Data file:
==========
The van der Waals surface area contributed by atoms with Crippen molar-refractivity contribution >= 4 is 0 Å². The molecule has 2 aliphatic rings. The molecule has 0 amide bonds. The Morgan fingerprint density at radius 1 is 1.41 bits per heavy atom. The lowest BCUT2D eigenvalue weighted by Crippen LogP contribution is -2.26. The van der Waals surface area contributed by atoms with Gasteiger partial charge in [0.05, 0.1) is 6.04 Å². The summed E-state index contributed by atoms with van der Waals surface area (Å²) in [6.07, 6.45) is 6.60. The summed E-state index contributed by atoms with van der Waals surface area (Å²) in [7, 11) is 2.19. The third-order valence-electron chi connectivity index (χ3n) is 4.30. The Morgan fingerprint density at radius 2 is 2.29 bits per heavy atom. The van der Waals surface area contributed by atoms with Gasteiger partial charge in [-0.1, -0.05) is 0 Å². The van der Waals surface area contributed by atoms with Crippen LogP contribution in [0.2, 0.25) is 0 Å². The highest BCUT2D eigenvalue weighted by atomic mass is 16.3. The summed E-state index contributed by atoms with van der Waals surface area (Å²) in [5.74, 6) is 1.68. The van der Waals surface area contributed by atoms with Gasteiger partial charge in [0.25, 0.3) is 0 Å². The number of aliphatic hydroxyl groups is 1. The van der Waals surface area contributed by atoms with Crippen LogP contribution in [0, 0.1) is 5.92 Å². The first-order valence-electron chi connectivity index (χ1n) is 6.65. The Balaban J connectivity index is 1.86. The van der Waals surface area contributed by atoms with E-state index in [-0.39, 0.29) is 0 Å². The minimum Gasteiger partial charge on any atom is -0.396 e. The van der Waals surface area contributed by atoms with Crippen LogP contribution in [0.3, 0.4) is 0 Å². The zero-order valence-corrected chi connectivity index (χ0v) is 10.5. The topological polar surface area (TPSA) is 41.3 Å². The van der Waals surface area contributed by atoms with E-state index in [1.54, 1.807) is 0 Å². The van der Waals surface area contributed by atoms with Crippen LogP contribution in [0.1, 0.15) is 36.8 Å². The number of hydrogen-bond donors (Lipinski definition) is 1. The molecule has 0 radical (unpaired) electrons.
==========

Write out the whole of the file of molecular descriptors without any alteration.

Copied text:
The van der Waals surface area contributed by atoms with Crippen molar-refractivity contribution >= 4 is 0 Å². The molecule has 2 aliphatic rings. The molecule has 0 amide bonds. The Morgan fingerprint density at radius 1 is 1.41 bits per heavy atom. The lowest BCUT2D eigenvalue weighted by Crippen LogP contribution is -2.26. The van der Waals surface area contributed by atoms with Gasteiger partial charge in [0.05, 0.1) is 6.04 Å². The summed E-state index contributed by atoms with van der Waals surface area (Å²) in [6.07, 6.45) is 6.60. The summed E-state index contributed by atoms with van der Waals surface area (Å²) in [7, 11) is 2.19. The third-order valence-electron chi connectivity index (χ3n) is 4.30. The Morgan fingerprint density at radius 2 is 2.29 bits per heavy atom. The van der Waals surface area contributed by atoms with Gasteiger partial charge in [-0.1, -0.05) is 0 Å². The van der Waals surface area contributed by atoms with Crippen LogP contribution in [0.2, 0.25) is 0 Å². The highest BCUT2D eigenvalue weighted by atomic mass is 16.3. The summed E-state index contributed by atoms with van der Waals surface area (Å²) in [5.74, 6) is 1.68. The van der Waals surface area contributed by atoms with Gasteiger partial charge in [0.25, 0.3) is 0 Å². The number of aliphatic hydroxyl groups is 1. The van der Waals surface area contributed by atoms with Crippen LogP contribution in [0, 0.1) is 5.92 Å². The first-order valence-electron chi connectivity index (χ1n) is 6.65. The Balaban J connectivity index is 1.86. The van der Waals surface area contributed by atoms with E-state index in [-0.39, 0.29) is 0 Å². The minimum Gasteiger partial charge on any atom is -0.396 e. The van der Waals surface area contributed by atoms with Crippen LogP contribution in [0.3, 0.4) is 0 Å². The zero-order valence-corrected chi connectivity index (χ0v) is 10.5. The topological polar surface area (TPSA) is 41.3 Å². The van der Waals surface area contributed by atoms with E-state index in [1.54, 1.807) is 0 Å². The van der Waals surface area contributed by atoms with Crippen LogP contribution in [0.1, 0.15) is 36.8 Å². The number of hydrogen-bond donors (Lipinski definition) is 1. The molecule has 0 radical (unpaired) electrons.